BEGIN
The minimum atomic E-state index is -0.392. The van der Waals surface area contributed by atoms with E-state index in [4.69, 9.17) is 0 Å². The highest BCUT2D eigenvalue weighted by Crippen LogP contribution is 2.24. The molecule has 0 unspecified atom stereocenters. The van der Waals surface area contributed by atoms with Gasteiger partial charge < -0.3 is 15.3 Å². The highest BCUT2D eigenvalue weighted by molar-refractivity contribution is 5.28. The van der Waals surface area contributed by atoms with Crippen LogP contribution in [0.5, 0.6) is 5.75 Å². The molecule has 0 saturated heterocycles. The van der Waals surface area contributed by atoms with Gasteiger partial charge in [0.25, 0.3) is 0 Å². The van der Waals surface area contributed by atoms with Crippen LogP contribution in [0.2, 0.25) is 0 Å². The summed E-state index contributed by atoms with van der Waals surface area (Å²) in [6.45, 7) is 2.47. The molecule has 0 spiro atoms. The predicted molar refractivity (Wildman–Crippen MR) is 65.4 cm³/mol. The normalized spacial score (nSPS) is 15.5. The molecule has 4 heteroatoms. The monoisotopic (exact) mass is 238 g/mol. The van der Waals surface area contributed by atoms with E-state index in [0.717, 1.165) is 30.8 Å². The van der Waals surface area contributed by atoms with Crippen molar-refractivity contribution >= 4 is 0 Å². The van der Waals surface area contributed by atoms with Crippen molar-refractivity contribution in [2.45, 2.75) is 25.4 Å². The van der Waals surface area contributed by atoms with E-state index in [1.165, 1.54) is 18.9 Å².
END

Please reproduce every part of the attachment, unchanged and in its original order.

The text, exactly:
The minimum atomic E-state index is -0.392. The van der Waals surface area contributed by atoms with E-state index in [4.69, 9.17) is 0 Å². The highest BCUT2D eigenvalue weighted by Crippen LogP contribution is 2.24. The molecule has 0 unspecified atom stereocenters. The van der Waals surface area contributed by atoms with Gasteiger partial charge < -0.3 is 15.3 Å². The highest BCUT2D eigenvalue weighted by molar-refractivity contribution is 5.28. The van der Waals surface area contributed by atoms with Crippen LogP contribution in [0.5, 0.6) is 5.75 Å². The molecule has 0 saturated heterocycles. The van der Waals surface area contributed by atoms with Gasteiger partial charge in [0.25, 0.3) is 0 Å². The van der Waals surface area contributed by atoms with Crippen LogP contribution in [0.2, 0.25) is 0 Å². The summed E-state index contributed by atoms with van der Waals surface area (Å²) in [6.45, 7) is 2.47. The molecule has 0 spiro atoms. The predicted molar refractivity (Wildman–Crippen MR) is 65.4 cm³/mol. The normalized spacial score (nSPS) is 15.5. The molecule has 4 heteroatoms. The monoisotopic (exact) mass is 238 g/mol. The van der Waals surface area contributed by atoms with E-state index in [0.717, 1.165) is 30.8 Å². The van der Waals surface area contributed by atoms with Crippen molar-refractivity contribution >= 4 is 0 Å². The van der Waals surface area contributed by atoms with Crippen molar-refractivity contribution in [2.45, 2.75) is 25.4 Å². The van der Waals surface area contributed by atoms with E-state index in [1.165, 1.54) is 18.9 Å².